I absolutely LOVE the fall season. Cool, crisp mornings, hot cocoa, pumpkins, the crunch of the leaves under your feet, apples, and of course all the holidays. So naturally, I like to be festive. How else than with a super fun bag?? Follow along and make your own!
- Rotary cutter, ruler, and mat
- Heat Erasable gel pens
- Walking foot with guide bar
- ¼” quilting foot with guide (presser foot #17)
- Edge joining foot (presser foot #27)
- Coordinating Thread
- Pinking Shears
- Main bag and handles fabric
- Lining fabric
- Iron on medium weight interfacing
Cut your main fabric, lining fabric, and batting 15” wide and 17” long. Cut 4 strips of your handles and interfacing measuring 4” wide and 30 inches long. Since I had a lot of yardage for the handles, I measured the strips 30 inches long and then marked it 8 inches wide using my heat erasable gel pens. Then I cut my 8 inch strips in half to make 4 inch wide strips.
Iron the interfacing onto your handle strips. Take 2 and put them right sides together. If your handle fabric has a directional print, make sure the print is going up and down on both strips.
Attach the ¼” quilting foot with guide and sew the strips together at one end. Now you should have two 4” wide strips.
Switch to the edge joining presser foot and stitch in the ditch on the seam you just created on the handle strips.
Fold the strips in half, right sides together and matching the seams. Use the clips to hold it in place. Attach the ¼” quilting foot and sew down the long side of the strip, leaving the ends open for turning. Once both strips are sewn, turn them right side out. Press the handles so the seam is either to one side or down the center.
Lay out your main bag fabric and the handles you just made. For this bag, the handles go all the way down to the bottom. Place your handle 2 ½” from the edge of your bag, making sure the raw edges on the bottom line up together. Pin it down. Do this for the front and back side of the bag. Baste the top and bottom of the handles to the bag.
Now take your lining, batting, and the bag front and back and make your quilt sandwich with the lining on the bottom. Use the clips to secure it, making sure the fabric is as tight as you can get it. This will decrease the chances of your fabric bubbling up while you quilt it.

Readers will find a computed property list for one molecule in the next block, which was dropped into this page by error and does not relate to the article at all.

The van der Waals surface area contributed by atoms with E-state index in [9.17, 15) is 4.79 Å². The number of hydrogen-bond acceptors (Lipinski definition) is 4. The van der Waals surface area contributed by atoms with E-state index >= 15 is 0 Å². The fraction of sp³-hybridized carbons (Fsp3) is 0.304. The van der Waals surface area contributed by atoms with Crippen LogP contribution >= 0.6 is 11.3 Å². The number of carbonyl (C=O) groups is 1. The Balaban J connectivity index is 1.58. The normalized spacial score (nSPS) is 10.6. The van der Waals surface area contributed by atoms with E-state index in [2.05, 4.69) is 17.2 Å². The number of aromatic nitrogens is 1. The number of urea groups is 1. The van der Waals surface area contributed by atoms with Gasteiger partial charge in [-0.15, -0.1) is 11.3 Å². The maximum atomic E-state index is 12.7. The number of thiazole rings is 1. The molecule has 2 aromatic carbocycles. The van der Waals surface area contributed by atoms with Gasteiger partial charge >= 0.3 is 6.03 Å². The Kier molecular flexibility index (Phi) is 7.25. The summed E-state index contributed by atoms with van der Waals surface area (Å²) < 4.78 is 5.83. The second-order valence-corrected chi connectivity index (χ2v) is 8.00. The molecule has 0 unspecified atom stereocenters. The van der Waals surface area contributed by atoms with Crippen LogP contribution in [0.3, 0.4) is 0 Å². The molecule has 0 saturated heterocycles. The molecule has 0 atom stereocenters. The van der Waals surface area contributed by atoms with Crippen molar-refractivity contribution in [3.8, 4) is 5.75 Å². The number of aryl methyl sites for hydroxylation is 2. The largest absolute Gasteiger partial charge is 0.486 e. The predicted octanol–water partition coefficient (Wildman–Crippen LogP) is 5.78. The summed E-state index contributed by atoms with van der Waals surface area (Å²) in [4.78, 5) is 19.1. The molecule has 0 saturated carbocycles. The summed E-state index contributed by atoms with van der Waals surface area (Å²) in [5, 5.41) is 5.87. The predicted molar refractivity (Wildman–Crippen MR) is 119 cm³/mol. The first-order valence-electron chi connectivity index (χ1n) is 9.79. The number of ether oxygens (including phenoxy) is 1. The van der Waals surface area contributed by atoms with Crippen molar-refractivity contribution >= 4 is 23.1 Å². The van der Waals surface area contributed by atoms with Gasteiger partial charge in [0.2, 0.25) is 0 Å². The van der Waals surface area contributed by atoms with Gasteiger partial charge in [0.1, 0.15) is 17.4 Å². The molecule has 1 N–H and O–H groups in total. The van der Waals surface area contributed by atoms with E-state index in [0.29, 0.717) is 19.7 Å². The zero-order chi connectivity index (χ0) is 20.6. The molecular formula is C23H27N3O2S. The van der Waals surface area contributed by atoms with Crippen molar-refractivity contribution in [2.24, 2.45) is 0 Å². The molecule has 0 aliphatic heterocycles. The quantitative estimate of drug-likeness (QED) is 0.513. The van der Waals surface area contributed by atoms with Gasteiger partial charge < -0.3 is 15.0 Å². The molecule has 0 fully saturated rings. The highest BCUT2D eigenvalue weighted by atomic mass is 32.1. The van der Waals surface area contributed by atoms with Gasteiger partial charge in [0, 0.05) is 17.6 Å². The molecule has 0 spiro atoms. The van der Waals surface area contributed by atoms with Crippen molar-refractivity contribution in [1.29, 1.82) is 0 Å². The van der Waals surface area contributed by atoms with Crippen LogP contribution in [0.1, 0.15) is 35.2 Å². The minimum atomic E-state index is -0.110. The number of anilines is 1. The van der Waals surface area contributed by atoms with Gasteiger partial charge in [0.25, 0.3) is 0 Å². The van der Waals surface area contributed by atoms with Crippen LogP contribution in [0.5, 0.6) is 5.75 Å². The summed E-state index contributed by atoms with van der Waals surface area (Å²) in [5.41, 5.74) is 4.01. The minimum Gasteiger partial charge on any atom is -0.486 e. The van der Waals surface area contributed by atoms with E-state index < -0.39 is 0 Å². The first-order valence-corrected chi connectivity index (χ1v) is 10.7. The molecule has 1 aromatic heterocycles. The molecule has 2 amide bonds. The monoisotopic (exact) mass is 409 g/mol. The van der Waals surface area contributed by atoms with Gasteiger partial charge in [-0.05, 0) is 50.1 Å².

Attach your walking foot. Before you quilt the bag, secure the handles by topstitching them. I used the markings on my walking foot as the seam guide.
Once the handles are secured, you’re ready to start quilting. Take the guide bar and slide it through the hole in the back of the walking foot. Measure how wide you want your lines. Since this is a bigger bag, I decided to make the distance 2 ½” wide.
Take one side of your bag, your marking tool, and your straight ruler. Make a diagonal line from the upper corner to the lower corner. Depending on how confident you are, you can either make one diagonal line or make a giant “X” on your bag.
Now with your walking foot and guide bar, sew along one of your markings. This makes your reference line.
Once that reference line is sewn, move your fabric down to where the walking foot is at the edge of it and the guide bar is lined up with the previous stitch. Keep doing this until you run out of space. Your bag should now have lines going diagonally in one direction. Repeat this process, this time going the opposite direction. By the time you’re done, the front and back of the bag will be completely quilted with a lovely diamond pattern.
Now that the front and back are quilted, it’s time to put the bag together. Put front and back right sides together, matching the handles and clipping them together. If your fabric shifted at all during the quilting process, make sure to trim up the edges so they’re even.
Using your walking foot, sew a ½” side seam down the sides and across the bottom. When you get to the corners, stop when the ends of your presser feet match the end of the fabric. I found this helped me achieve a perfect ½” seam when I turned to go across the bottom. Finish your edges by serging, pinking, or using an overcast foot on your sewing machine.
For finishing the top edge, I decided to use pinking shears. I feel this gives the bag a little fun personality. However you decided to finish the top edge of your bag, be sure to avoid cutting into the stitching at the top of your handles.
And just like that your bag is done! Now you can use it for a trip to the library/out with friends, give it to your kids for trick or treating or even use it as a reusable grocery bag!